Surely Plateia Viktorias is one of the last places you’d look if you wanted to find a typical seaside taverna. The square, once a meeting place for Patission Avenue’s haute bourgeoisie in the first half of the 20th century, was filled with refugee tents and sleeping bags just a few years ago. Today it still boasts the city’s largest concentration of refugee help centers, and women with head scarves push prams through it, while Syrian and Afghan lads lounge on its ledges playing with their cell phones.
We first noticed the eatery, at the very end of a two-block pedestrianized street called Hope (Elpidos), while on our way to lunch at the Victoria Art Project, an initiative born during last summer’s Documenta 14 art festival to foster creativity in the neighborhood. But we forgot to ask whether they are responsible for the elegant paintings on the street’s walls: the one of a soldier with sword and red-robed damsel is unlike anything we’ve seen in graffiti-covered downtown.
On that cool March day, the taverna didn’t look very inviting. The word “Ouzeri” in big red letters above a simple pair of aluminum-framed windows with the words (in Greek) fish/mezedes, seafood/variety in blue on either side, didn’t say much. And we weren’t sufficiently intrigued to peer inside, despite the caique rudder positioned invitingly across the left window.
However, a friend’s daughter recommended it, then more friends who dine there before going to a nearby theater sang its praises, so our curiosity was piqued, and rewarded.
Stepping into this simple, one-room taverna was like stepping into almost any fish place on the Aegean coast. To one’s right is a display case brimming with bright-eyed fish of many types and sizes, while nautical motifs prevail on the pale blue walls: model caiques, sea shells, brass dolphins, propellers, and a life ring, under which is written, “All the world is a madhouse but this is the headquarters.” Even the ceiling lamps have a maritime flair: glass bottoms that resemble exotic clams with masts from which sails furl.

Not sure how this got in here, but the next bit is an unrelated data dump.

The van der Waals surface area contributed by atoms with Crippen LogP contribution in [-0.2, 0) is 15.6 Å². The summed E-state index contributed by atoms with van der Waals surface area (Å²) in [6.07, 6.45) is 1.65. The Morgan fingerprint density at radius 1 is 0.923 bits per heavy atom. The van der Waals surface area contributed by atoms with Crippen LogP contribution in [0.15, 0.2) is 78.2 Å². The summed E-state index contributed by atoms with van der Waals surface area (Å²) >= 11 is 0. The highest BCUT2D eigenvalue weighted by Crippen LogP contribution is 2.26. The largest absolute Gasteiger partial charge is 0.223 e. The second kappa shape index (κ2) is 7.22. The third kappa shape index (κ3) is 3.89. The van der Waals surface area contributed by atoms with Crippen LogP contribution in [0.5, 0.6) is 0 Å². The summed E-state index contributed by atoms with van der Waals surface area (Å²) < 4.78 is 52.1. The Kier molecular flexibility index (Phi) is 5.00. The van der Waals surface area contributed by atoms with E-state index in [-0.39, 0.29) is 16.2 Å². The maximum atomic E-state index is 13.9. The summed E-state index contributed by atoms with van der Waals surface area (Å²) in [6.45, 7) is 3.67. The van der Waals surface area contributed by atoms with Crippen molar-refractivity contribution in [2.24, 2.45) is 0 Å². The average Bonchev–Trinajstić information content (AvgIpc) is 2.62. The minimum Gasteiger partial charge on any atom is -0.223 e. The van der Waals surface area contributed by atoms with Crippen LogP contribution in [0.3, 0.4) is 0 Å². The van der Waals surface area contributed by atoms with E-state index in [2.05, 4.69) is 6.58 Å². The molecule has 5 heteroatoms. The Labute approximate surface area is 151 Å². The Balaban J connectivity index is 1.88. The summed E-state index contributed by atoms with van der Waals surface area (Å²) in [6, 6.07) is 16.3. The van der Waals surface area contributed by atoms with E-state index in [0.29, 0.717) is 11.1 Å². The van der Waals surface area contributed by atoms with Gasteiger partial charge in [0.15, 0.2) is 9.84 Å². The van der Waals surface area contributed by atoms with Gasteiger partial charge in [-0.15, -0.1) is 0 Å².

Moreover, one of the walls is papered with clippings of rave reviews from Greek and international papers, including The New York Times. It appears as if the taverna is a common secret.
Stepping into this simple, one-room taverna was like stepping into almost any fish place on the Aegean coast.
It’s only when you sit down at one of the 14 tables and look at the menu that you realize the place has a name, Tou Laki, or Laki’s ouzeri. Giorgos, who tends the till, tells us that Lakis Lambrou was his father and he’d had a shop selling automobile spare parts, batteries and spark plugs, until he had the unlikely idea to open a fish restaurant in the heart of Athens in 1984.
Lakis has since passed on, but Giorgos and his wife, Anna, haven’t changed anything. The menu depends on the catch of the day, which arrives from Kymi on the east coast of Evia and Skyros, opposite it, by noon. And the menu takes quite a while to digest because it runs to several pages and everything sounds tempting.
Apart from whatever fresh fish beckon from their icy bed, you can choose from a wide range of salads and mezedes. To satisfy as many of our urges as possible, the first time we dined there we chose a fixed price (30 euros) combo that included a platter of boiled greens, fried baby squid, anchovies sofrito, chickpea fritters, and potato salad with anchovies (known as mezes tou Laki). Each dish was delectable but the portions were so generous that half of the meal came home with us.
At lunch a month later, while dining with a different companion, we felt irresistibly curious about the sardine moussaka, another invention of Laki’s. We also ordered crisp batter-fried skate with garlic sauce, perfectly grilled mackerel, and another boiled salad, since the appetizing-sounding house salad with lettuce, smoked tuna, caper leaves, raisins and balsamic cream was not available. While we devoured the skate and mackerel, the moussaka was not something we would order again. The sardines were just fine and, fortunately, the eggplant/potato base lacked a bechamel topping, but the overall combination and the hollowed bread “packet” it came in were innovative but not inspirational.
That said, we still have to try the mackerel with caramelized onions and tomato sauce and the cuttlefish with pasta cooked in its ink, just to name a couple of the other inventions listed.
And we feel we will return often, whenever we have a craving for the sea but are unable to get there. The house white is more than pleasant, beer drinkers will find two Greek microbreweries among the better-known big names, and there are 16 brands of ouzo to choose from. More important, Giorgos and Anna are so warm and welcoming that after just two visits, we felt like old friends (and so, we observed, did the rest of the clientele, who all seemed to be regulars). And on a warm summer evening, you can sit at tables outside on the sidewalk, for Elpidos Street has no cars to bother you.
There won’t be a sea breeze, but that will be all that’s missing.